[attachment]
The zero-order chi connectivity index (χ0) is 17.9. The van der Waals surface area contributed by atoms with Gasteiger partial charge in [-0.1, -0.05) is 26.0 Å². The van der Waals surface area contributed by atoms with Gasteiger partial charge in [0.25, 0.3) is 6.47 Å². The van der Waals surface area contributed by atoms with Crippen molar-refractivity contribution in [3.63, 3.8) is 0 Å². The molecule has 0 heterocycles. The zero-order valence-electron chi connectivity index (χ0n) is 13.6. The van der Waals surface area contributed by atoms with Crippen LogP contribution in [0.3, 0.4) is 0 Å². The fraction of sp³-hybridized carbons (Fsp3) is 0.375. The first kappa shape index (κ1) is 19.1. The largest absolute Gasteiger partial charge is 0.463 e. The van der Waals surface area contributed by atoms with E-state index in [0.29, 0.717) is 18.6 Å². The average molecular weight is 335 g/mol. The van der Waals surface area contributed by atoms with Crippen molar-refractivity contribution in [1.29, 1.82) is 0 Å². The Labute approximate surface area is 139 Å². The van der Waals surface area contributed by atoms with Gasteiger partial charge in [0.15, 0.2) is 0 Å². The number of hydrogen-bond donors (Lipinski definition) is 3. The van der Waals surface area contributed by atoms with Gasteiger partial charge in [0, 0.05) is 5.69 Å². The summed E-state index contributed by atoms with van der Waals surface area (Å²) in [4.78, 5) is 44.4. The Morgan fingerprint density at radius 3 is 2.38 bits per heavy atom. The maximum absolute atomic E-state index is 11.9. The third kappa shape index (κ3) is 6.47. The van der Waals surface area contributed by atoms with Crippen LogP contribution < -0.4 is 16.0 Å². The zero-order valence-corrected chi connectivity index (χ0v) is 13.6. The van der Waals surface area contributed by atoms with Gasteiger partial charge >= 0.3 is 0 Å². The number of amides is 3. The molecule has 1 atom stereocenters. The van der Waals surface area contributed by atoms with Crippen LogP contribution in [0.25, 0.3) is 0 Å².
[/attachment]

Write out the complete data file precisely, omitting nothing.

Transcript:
The zero-order chi connectivity index (χ0) is 17.9. The van der Waals surface area contributed by atoms with Gasteiger partial charge in [-0.1, -0.05) is 26.0 Å². The van der Waals surface area contributed by atoms with Gasteiger partial charge in [0.25, 0.3) is 6.47 Å². The van der Waals surface area contributed by atoms with Crippen molar-refractivity contribution in [3.63, 3.8) is 0 Å². The molecule has 0 heterocycles. The zero-order valence-electron chi connectivity index (χ0n) is 13.6. The van der Waals surface area contributed by atoms with Crippen LogP contribution in [0.3, 0.4) is 0 Å². The fraction of sp³-hybridized carbons (Fsp3) is 0.375. The first kappa shape index (κ1) is 19.1. The largest absolute Gasteiger partial charge is 0.463 e. The van der Waals surface area contributed by atoms with E-state index in [0.29, 0.717) is 18.6 Å². The average molecular weight is 335 g/mol. The van der Waals surface area contributed by atoms with Crippen molar-refractivity contribution in [1.29, 1.82) is 0 Å². The Labute approximate surface area is 139 Å². The van der Waals surface area contributed by atoms with Gasteiger partial charge in [0.15, 0.2) is 0 Å². The number of hydrogen-bond donors (Lipinski definition) is 3. The van der Waals surface area contributed by atoms with Gasteiger partial charge in [0, 0.05) is 5.69 Å². The summed E-state index contributed by atoms with van der Waals surface area (Å²) in [4.78, 5) is 44.4. The Morgan fingerprint density at radius 3 is 2.38 bits per heavy atom. The maximum absolute atomic E-state index is 11.9. The third kappa shape index (κ3) is 6.47. The van der Waals surface area contributed by atoms with Crippen LogP contribution < -0.4 is 16.0 Å². The zero-order valence-corrected chi connectivity index (χ0v) is 13.6. The van der Waals surface area contributed by atoms with Gasteiger partial charge >= 0.3 is 0 Å². The number of amides is 3. The molecule has 1 atom stereocenters. The van der Waals surface area contributed by atoms with Crippen LogP contribution in [0.25, 0.3) is 0 Å².